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Piercing (Movie Review)

Piercing (Movie Review)
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PLOT: After kissing his wife and baby goodbye for a seemingly normal business trip, Reed checks himself into a hotel room to accomplish something he's always dreamed of: the perfect murder. As his sinister plans unfold, he soon realizes he might be in over his head with a mysteriously unhinged call girl named Jackie.

REVIEW: Being a big fan of Nicolas Pesce's THE EYES OF MY MOTHER, the director made my list of up and coming horror directors to keep an eye on. I was excited when I heard the man had been tapped to helm the upcoming reboot of THE GRUDGE starring Lyn Shaye. But then I heard word that the man has another movie in the pipeline set to hit before GRUDGE. This is that movie. It's called PIERCING (WATCH IT HERE)and it stars Mia Wasikowska and Christopher Abbott. The movie kicks off the right way with some retro-style VHS opening logos. Sure the movie doesn't adopt this style (sans its killer opening credits) but the opening credits put a smile on my face and let me know that I was in good hands from the get-go. They reminded me of the Tokyo scenes from Tarantino's KILL BILL in spades. Does the rest of the movie hold up to the stylish promise of the opening credits? Let's find out!

Stylish opening credits aside, from there we meet our "hero" in this tale Reed played by Christopher Abbot. The man sets himself up as a super creeper from the word go as we meet him debating whether or not to stab his infant baby to death with what looked to be a metal sewing needle. It's a creepy and disturbing beginning to be sure. It's not long before the newborn starts talking to Abbot in the voice of a grown man and then we know things are going to be wicked. Abbot decides he has a bloodlust inside of him and if he ever plans to have a happy life with his wife and his newborn baby, he's going to have to feed the beast as it were. He books a hotel room and calls up a prostitute. This should be easy, right? Think again.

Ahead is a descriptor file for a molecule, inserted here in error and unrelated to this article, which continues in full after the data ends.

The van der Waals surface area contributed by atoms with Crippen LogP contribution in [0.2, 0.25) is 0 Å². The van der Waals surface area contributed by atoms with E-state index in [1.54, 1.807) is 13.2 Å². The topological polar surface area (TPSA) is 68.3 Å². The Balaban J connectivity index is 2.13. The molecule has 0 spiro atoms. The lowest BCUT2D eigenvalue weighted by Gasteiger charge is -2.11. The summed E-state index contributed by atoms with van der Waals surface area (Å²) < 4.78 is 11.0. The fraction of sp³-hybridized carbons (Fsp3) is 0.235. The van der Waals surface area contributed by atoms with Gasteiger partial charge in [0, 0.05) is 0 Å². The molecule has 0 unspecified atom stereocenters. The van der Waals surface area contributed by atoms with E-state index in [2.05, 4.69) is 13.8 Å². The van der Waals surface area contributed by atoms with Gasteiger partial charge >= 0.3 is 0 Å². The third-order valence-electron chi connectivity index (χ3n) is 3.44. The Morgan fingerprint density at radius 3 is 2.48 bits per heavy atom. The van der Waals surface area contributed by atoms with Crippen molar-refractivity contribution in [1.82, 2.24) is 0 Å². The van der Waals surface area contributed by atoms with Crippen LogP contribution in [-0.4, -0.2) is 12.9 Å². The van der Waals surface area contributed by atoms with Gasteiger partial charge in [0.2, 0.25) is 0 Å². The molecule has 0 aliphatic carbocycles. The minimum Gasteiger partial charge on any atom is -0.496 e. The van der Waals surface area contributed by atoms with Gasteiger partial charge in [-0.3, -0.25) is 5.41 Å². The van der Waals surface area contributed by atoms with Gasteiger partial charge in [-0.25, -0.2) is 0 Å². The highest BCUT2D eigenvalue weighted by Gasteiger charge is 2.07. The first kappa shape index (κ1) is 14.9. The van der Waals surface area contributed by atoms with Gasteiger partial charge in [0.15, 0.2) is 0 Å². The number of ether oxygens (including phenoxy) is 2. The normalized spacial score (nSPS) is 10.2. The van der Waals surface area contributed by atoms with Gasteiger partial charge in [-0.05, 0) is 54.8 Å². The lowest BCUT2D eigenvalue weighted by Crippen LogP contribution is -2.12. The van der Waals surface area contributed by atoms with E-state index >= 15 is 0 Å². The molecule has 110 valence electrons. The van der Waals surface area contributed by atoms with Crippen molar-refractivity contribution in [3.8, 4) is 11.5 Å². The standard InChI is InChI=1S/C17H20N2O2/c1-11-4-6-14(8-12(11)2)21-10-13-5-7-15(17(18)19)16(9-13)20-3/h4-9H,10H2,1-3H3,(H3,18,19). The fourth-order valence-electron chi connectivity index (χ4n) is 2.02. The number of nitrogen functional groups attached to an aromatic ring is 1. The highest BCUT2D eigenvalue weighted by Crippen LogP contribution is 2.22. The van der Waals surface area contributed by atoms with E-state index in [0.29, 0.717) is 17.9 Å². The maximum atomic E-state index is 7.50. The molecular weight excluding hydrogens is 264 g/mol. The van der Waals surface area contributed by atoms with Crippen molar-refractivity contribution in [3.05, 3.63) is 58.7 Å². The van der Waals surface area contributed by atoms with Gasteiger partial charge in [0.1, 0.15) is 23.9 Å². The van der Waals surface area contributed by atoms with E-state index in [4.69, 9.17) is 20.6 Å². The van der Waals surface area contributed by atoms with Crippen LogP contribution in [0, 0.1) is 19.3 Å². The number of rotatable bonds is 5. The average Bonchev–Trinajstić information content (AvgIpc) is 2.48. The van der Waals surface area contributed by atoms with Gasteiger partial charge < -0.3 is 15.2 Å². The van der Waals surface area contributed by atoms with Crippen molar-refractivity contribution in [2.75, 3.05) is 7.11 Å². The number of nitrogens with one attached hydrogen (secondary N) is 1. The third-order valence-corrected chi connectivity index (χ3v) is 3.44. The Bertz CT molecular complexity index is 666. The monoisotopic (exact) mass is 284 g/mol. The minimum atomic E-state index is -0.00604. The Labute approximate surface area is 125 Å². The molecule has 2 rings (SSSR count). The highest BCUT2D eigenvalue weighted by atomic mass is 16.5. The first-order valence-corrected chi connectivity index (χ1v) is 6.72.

To get into what happens once the two are locked in the hotel room together would be a disservice to you. This is one of those movies that needs to be viewed knowing as little as possible about the plot before going in. So being that we're sidestepping the plot specifics, let's go ahead and move on to the acting on display. Abbot is an actor I'm not that familiar with. I watched a few episodes of THE SINNER which he co-starred in with Jessica Biel, but that series didn't grab my interest so I can't speak too much on my thoughts of the man before peeping this flick. But having seen this movie now I can say that Abbot is a winning actor and will no doubt be a star one of these days. And speaking of stars, I am familiar with Mia Wasikowska from films such as Tim Burton's ALICE IN WONDERLAND, and especially STOKER co-starring Nicole Kidman. Wasikowska rarely disappoints and this movie is no different. However, let's just say she ain't playing wholesome little Alice going down the rabbit hole here. She's a bit... darker in this movie.